On the way out of town, I dropped by the restaurant and thanked the manager for all the kindness and dignity his staff had shown me as a transgender person. He was impressed even as he was a bit taken aback. Feeling sure that I must present a bit odd to others, I try to be very nice and generous with tips in part so that, perhaps, people can see and remember that trans folk are nice people too.

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4 thoughts on “A Story in Passing

  1. It must be difficult when you run into people you knew before you transitioned.
    I was curious: did hormones help this or complicate it? Just wondered

    • Hi Archfriar! Sorry for my delay in moderating and replying to your comment – I just discovered it in the spam folder!

      It has been a blessing that it has not been difficult for me meeting people who knew me pre-transition.

      Hormones do not seem to have complicate things, but I think they helped – here’s why: HRT *supports* who I am already (helping me psychologically: ego syntonic), AND it accelerated changes that were already gradually happening in my body since my first puberty.

      For various reasons, I appear very comfortable in my skin to others (from their feedback, and despite how I feel at times) – I think this “simple” thing has been what has made my transition so smooth. I think this has been due to the magic of desensitization, and the that I simply abandoned myself to become who I really am. My changes were very gradual and carefully applied emphasizing what felt right AND what worked aesthetically for me. So, it seemed that I was never “freakish” in appearance or manner – somehow, it all seemed very natural for me. Some people would say to me things like “I don’t like XYZ in males, but *somehow* it works for you.” For a long time, I felt that I was in a “not-transitioning” transition – I said myself and others who knew me to be trans…

      I do not try to pass as a woman; instead, with increasing fidelity and integrity, I am passing as myself, who is a woman: it’s an inside-out thing.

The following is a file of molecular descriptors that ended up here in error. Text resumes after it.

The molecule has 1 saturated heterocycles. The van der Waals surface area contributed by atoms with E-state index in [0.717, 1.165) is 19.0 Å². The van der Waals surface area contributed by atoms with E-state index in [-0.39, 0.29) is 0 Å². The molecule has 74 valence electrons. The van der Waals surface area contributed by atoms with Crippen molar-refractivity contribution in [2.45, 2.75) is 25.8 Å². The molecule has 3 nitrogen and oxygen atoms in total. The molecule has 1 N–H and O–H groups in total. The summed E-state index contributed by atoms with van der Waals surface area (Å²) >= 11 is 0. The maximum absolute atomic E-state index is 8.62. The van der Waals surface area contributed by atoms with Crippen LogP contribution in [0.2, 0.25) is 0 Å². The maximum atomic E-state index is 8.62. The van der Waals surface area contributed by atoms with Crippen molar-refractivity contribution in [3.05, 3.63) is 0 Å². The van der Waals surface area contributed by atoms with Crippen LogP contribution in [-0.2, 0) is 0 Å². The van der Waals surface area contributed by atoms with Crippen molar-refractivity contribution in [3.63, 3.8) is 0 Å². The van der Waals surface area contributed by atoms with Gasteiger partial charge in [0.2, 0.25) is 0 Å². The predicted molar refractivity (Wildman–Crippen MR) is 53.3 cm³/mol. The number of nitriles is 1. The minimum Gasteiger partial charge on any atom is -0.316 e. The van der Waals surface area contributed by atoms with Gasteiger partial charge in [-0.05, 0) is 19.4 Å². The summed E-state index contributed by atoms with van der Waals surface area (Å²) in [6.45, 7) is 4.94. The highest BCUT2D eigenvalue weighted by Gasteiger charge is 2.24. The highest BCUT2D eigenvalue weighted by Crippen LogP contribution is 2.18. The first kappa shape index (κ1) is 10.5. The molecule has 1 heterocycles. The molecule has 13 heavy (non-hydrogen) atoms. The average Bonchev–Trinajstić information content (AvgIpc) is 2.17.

…So I moved through androgyny and crossed the invisible boundary between living comfortably as an openly transgender person, to living comfortably as a transgender woman. I let people gender me as they perceived, and when the balance of cues tipped people who had seen me change through the years decided I must be a woman. At about the same time, I was psychologically at the point I could give myself permission to relax and claim my identity as a woman.

      By the time I started meeting people who knew me as a man, I was well past the point of being comfortable living as a woman. Regardless of what they thought, my sense of myself as a woman never wavered and I was simply myself. Some people cannot accept me a woman, but virtually everyone treats me as a woman even if they think I am “only” a transsexual woman. There are a few that flatly reject my womanhood, but they really look foolish in doing so.

      I’ve also been blessed in that HRT has been unusually effective for me: my body is responding to hormones like a much younger person. I was also blessed that my body is much less masculine that it could have been. At this point, I appear like a larger, more masculine version of my little sister.

      Colleagues I have visited recently who knew me before have told me they were amazed and not at all awkward with me as a woman. Even though they were surprised at first, they quickly became at ease because I was at ease from the start. I think it also helps that I think, move, speak and behave like other woman, so I am much more feminine in person than still pictures of me would imply.

      Does this help answer your question?